More than $550,000 delivered for mental health support in communities
Murrumbidgee Primary Health Network (MPHN) has delivered at least $564,000 in community grants for various activities in local communities to support the mental health and wellbeing of those affected by drought.
MPHN CEO Melissa Neal said these activities have helped reach more than 10,600 people across the region since the Murrumbidgee Community Grants were launched in December last year.
“These grants are designed to help bring communities together and foster social connectedness, and to build networks and support for long term resilience and recovery,” Ms Neal said.
“But it’s not people outside of these communities directing how to best support the mental health and wellbeing of their communities – it’s the people living here applying for funding to facilitate activities they know will achieve the best results.
“We know the support rural communities have for each other, but in times of drought it can be a challenge for activities to be funded at a community level, and this is why these grants are so important.
“What has inspired me over the past five months is the calibre and innovative activities occurring in our communities. The range of activities funded and their success proves how critical it is to ensure community-led initiatives are supported. We have had 12-week wellbeing and exercise programs, concerts, barbecues, sports days, evidence-based training such as Accidental Counsellor and Mental Health First Aid, and smaller workshops.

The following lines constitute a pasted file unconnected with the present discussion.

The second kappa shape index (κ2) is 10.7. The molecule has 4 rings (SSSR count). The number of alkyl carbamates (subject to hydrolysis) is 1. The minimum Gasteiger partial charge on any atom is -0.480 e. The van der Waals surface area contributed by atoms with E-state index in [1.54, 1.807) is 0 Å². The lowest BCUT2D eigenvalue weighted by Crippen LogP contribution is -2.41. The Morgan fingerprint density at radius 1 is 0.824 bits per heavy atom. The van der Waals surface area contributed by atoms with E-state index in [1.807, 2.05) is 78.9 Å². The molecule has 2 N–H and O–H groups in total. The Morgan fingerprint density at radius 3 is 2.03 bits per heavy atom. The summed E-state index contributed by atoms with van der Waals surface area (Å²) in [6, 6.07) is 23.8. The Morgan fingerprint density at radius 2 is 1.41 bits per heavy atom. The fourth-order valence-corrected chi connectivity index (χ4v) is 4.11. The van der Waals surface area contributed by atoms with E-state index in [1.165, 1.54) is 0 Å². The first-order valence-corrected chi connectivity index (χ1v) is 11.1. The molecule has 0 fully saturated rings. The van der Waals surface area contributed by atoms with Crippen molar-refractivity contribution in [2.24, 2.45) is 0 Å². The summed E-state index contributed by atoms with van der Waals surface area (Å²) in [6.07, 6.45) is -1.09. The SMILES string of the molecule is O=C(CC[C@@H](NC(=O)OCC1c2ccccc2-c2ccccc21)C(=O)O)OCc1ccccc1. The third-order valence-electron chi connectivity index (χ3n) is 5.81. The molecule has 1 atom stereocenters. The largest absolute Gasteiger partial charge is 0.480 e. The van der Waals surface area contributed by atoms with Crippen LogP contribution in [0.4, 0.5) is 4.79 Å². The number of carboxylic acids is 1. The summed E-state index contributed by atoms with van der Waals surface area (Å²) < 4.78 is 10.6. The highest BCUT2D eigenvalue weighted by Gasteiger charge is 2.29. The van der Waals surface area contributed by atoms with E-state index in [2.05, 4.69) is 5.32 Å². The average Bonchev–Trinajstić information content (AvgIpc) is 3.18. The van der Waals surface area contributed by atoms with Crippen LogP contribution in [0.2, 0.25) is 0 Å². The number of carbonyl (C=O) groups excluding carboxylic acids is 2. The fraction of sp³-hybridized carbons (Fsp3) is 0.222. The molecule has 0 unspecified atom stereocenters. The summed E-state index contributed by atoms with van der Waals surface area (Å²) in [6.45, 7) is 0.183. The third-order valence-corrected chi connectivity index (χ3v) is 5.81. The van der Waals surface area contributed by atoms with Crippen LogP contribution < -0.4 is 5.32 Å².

“As part of our support, we provide each successful grant an event pack containing mental health resources to provide those participating in the activities some practical information to support their mental health and wellbeing, and where to go for additional support if required,” she said.
Federal Member for Riverina and Deputy Prime Minister Michael McCormack; and Federal Member for Farrer Sussan Ley, both said the grants were part of the Australian Government’s Empowering Our Communities program to support mental health and wellbeing in drought affected communities.
“I was pleased to learn about the highly successful wellbeing challenge for women held in Coolamon earlier this year to develop all components of their health including physical, mental, social and emotional,” Mr McCormack said.
“More than 80 rural women of all ages completed the challenge with one participant saying the program allowed her to form friendships and a support network with other participants and she realised many others had the same concerns. Being able to discuss this in an open forum was incredibly uplifting for her.”
“I was pleased to learn the Wakool Preschool Committee received funding for the Mik Maks to perform to the town’s families and children,” Ms Ley said.
“The reality of drought is that the impacts are felt beyond that of adults, and this entertainment provided both the children and their families an opportunity to relax and put day-to-day stresses to one side for a short period.
“As one parent said – her children had a wonderful time and that attending any such concert just wouldn’t have been possible under the drought induced financial stress her family is currently under.”
Both also congratulated Local Landcare staff for undertaking Accidental Counsellor training for its staff and volunteers – one of which was a hairdresser who, by the very nature of her work comes into contact with people who might indicate levels of stress or anxiety, which this training provides ways to respond appropriately.
There are three levels of grants available: up to $1500; $1501 to $10,000; and $10,001 to $30,000; and community groups and businesses are encouraged to submit an application.
For more information about Murrumbidgee Community Grants visit www.mphn.org.au/drought-support or follow the Murrumbidgee Primary Health Network on Facebook or Twitter.
If you or someone you know is experiencing a mental health emergency call the Murrumbidgee Accessline 1800 011 944, Mental Health Line 1800 011 511, Lifeline 13 11 14, or call 000. Or to access the Head to Health website visit www.headtohealth.org.au.